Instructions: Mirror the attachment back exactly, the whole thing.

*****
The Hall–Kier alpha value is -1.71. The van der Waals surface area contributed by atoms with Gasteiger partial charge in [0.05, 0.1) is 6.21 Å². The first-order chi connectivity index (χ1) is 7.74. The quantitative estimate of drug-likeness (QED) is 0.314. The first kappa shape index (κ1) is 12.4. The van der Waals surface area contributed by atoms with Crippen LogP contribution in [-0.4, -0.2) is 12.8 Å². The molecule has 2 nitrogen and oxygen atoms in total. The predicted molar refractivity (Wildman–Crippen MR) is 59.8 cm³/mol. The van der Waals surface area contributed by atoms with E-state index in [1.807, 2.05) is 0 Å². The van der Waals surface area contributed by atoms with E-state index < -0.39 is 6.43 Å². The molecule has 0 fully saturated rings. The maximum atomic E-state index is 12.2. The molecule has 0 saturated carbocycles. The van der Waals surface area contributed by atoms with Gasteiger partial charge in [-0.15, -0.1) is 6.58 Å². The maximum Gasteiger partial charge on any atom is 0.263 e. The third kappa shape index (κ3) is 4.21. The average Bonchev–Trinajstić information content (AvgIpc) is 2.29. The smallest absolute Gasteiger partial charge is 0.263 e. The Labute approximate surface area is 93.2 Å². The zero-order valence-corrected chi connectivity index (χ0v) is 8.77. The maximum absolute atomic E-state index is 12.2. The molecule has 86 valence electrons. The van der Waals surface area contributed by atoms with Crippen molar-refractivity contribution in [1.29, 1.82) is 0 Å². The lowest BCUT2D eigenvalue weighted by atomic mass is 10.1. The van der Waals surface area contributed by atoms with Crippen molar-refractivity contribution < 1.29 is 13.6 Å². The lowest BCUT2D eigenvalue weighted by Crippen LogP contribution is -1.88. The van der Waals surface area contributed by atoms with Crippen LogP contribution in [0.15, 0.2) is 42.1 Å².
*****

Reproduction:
The Hall–Kier alpha value is -1.71. The van der Waals surface area contributed by atoms with Gasteiger partial charge in [0.05, 0.1) is 6.21 Å². The first-order chi connectivity index (χ1) is 7.74. The quantitative estimate of drug-likeness (QED) is 0.314. The first kappa shape index (κ1) is 12.4. The van der Waals surface area contributed by atoms with Crippen LogP contribution in [-0.4, -0.2) is 12.8 Å². The molecule has 2 nitrogen and oxygen atoms in total. The predicted molar refractivity (Wildman–Crippen MR) is 59.8 cm³/mol. The van der Waals surface area contributed by atoms with E-state index in [1.807, 2.05) is 0 Å². The van der Waals surface area contributed by atoms with E-state index < -0.39 is 6.43 Å². The molecule has 0 fully saturated rings. The maximum atomic E-state index is 12.2. The molecule has 0 saturated carbocycles. The van der Waals surface area contributed by atoms with Gasteiger partial charge in [-0.15, -0.1) is 6.58 Å². The maximum Gasteiger partial charge on any atom is 0.263 e. The third kappa shape index (κ3) is 4.21. The average Bonchev–Trinajstić information content (AvgIpc) is 2.29. The smallest absolute Gasteiger partial charge is 0.263 e. The Labute approximate surface area is 93.2 Å². The zero-order valence-corrected chi connectivity index (χ0v) is 8.77. The maximum absolute atomic E-state index is 12.2. The molecule has 86 valence electrons. The van der Waals surface area contributed by atoms with Crippen molar-refractivity contribution in [1.29, 1.82) is 0 Å². The lowest BCUT2D eigenvalue weighted by atomic mass is 10.1. The van der Waals surface area contributed by atoms with Crippen molar-refractivity contribution < 1.29 is 13.6 Å². The lowest BCUT2D eigenvalue weighted by Crippen LogP contribution is -1.88. The van der Waals surface area contributed by atoms with Crippen LogP contribution in [0.15, 0.2) is 42.1 Å².